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Blog: Record US beef production in 2019 - But why is US cattle herd starting to shrink?

10 February 2020

There were hints that the expansion phase of this most recent cattle cycle was ending. Into the beginning of 2019, the US cattle herd had grown 7.4 percent (or 6.6 million head) from the six-decade low at the start of 2014. But then the July 1, 2019, inventory report showed fewer total cattle, fewer beef cows and fewer beef heifers being kept for herd replacement. There also was evidence from female cattle harvest volumes (cows and heifers) that had increased in the last couple of years or so at a faster pace than expansion of the breeding herd would have suggested. Then the US Department of Agriculture's Cattle biannual inventory report released January 31 showed the January 1, 2020, US cattle herd was nearly 400,000 head smaller at 99.4 million, down by 0.4 percent. And the US cattle herd is expected to show further modest declines over the next few years.

The mother cow is the "engine" of the cattle herd, beef production

Beef cows produce calves, with some of the calves held for replacement of breeding stock, while the majority of the calves are raised to produce the steaks, roast and hamburgers that end up on consumers plates at home and at restaurants. The value of the offspring provides the majority of revenue to ranchers.

Besides breeding stock, cow-calf operators require access to adequate land, water, forage/feed, capital and labor to produce animals for future beef production. The decision-making process of determining whether to increase or decrease the breeding herd is heavily influenced by the margins of recent years. Due to biological lags and length of growing and finishing phases, it can take two to three years from the decision to increase or decrease the cattle herd to result in increased or decreased beef production.

Rising cattle prices and improving margins will incentivize producers to retain cows longer and hold back more heifers for adding to the breeding herd. Larger cattle supplies and increased beef production eventually will lead to lower cattle prices and reduced margins. Cow-calf operators will respond to a few years of poor to negative margins by increasing the cull rate of their cows and holding back fewer heifers, eventually resulting in a smaller cattle herd and lower beef production, which will lead to a turn to improving prices and margins.

The entire cattle cycle can last a decade or more

The cattle inventory cycle (the period of expanding the herd inventory from a low point to a peak and then follow with liquidation to another low point) often occurs over a period of 10 to 12 years. Prior to the current cycle, the cattle herd grew from 94.4 million head in 2004 into a peak of 96.6 million head in 2007 before declining to 88.2 million head in 2014. The cycle is often asymmetrical, in that the expansion phase can be longer or shorter than the liquidation phase by a few to several years. Occasional droughts, limiting land carrying capacity and forage production have sometimes extended the liquidation cycle or shortened the expansion phase.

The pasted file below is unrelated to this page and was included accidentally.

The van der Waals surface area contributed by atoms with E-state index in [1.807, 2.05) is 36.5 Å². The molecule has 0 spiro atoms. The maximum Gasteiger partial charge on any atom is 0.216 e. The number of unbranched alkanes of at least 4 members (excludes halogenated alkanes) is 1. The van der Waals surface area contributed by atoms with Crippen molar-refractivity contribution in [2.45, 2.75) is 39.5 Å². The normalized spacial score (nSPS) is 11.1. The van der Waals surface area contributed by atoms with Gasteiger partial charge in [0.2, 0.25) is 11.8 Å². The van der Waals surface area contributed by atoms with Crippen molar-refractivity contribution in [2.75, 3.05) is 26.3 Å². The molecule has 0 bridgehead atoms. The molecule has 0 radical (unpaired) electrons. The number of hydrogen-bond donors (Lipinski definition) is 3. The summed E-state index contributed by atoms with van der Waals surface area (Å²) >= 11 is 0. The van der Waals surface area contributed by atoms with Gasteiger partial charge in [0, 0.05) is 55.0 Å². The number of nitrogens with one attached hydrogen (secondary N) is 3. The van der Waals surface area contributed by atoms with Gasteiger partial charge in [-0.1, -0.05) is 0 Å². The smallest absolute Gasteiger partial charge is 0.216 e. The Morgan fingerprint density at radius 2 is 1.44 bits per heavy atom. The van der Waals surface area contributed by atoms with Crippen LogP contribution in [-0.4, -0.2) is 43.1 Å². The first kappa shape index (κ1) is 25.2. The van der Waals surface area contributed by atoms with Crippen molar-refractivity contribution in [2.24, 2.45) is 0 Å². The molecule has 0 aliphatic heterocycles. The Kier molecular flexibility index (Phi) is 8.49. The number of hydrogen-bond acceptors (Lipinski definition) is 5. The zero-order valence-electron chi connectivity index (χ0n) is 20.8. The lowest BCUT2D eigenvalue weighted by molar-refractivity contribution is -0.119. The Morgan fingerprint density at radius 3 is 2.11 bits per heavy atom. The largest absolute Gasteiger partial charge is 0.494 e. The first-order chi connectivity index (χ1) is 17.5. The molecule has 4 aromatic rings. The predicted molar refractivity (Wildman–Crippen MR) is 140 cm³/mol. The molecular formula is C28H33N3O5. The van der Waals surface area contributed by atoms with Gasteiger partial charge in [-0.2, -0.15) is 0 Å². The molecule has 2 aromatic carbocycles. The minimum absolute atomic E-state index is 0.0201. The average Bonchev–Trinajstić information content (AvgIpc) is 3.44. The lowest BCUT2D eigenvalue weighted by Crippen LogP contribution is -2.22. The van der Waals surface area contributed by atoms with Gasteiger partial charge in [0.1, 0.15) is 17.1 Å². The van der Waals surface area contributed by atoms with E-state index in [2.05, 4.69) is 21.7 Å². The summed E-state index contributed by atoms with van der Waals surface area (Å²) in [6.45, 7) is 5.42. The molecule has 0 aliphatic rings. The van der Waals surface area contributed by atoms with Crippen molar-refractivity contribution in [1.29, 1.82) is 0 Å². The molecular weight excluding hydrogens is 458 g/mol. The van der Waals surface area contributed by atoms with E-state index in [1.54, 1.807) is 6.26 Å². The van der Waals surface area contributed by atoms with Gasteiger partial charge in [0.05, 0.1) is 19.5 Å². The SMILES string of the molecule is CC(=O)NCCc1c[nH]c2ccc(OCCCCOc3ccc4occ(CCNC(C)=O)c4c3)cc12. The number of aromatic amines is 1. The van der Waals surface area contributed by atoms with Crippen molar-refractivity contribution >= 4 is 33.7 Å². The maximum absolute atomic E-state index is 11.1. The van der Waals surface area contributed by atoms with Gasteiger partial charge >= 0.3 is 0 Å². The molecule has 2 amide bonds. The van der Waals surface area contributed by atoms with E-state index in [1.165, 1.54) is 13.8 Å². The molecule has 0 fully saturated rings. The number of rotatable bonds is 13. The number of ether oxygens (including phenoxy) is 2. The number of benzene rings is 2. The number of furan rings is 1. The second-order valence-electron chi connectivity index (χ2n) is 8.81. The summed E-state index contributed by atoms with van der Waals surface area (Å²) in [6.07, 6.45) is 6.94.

The latest cattle cycle has resulted from record cattle prices and producer margins in the middle of the past decade and the ending of drought conditions in parts of the US that exacerbated the previous liquidation phase. The latest expansion phase has been the most aggressive since the 1970s. After cattle prices declined significantly from the 2014/2015 peaks, feed costs (especially forage) increased. This left producer margins deteriorating in recent years to the point where producers were ending their expansion efforts and some regions were showing the start of declining breeding herd inventory.

Looking further back in time, the largest US cattle herd occurred on January 1, 1973, when there was a total of 132 million head of cattle. This buoyed beef production to record levels of 23.7 billion pounds in 1976. This followed the longest and biggest inventory expansion in history …. but it left the market with a herd liquidation of 16 percent into a 1979 cyclical low of 110.9 million head. Subsequent cycles have shown lower peaks and lower bottoms since the 1980s.

Now, more beef production from fewer animals

Over time, improvements in productivity (genetics, range management, feedstuffs and cattle management) have resulted in more beef being produced from fewer animals. Although the latest cyclical cattle herd peak in 2019 was 37 million head (or 28 percent smaller than the all-time peak in the 1970s), federally inspected beef production reached a new record of 26.8 billion pounds last year. This was more than three billion pounds above the mid-1970s production level.

The US cattle herd could show further modest liquidation over the next few years. But this is seen coming as beef production continues to increase over the next couple of years or so past a cattle cycle peak. This is expected as more female stock are sent to harvest rather than maintained in the herd. US beef production is projected to increase this year once again - marking the fifth year of increases. And beef production then is expected to show a further modest increase in 2021 as well - making both record years.

Find out more about our Beef coverage, as part of our Food Commodities Proteins portfolio.



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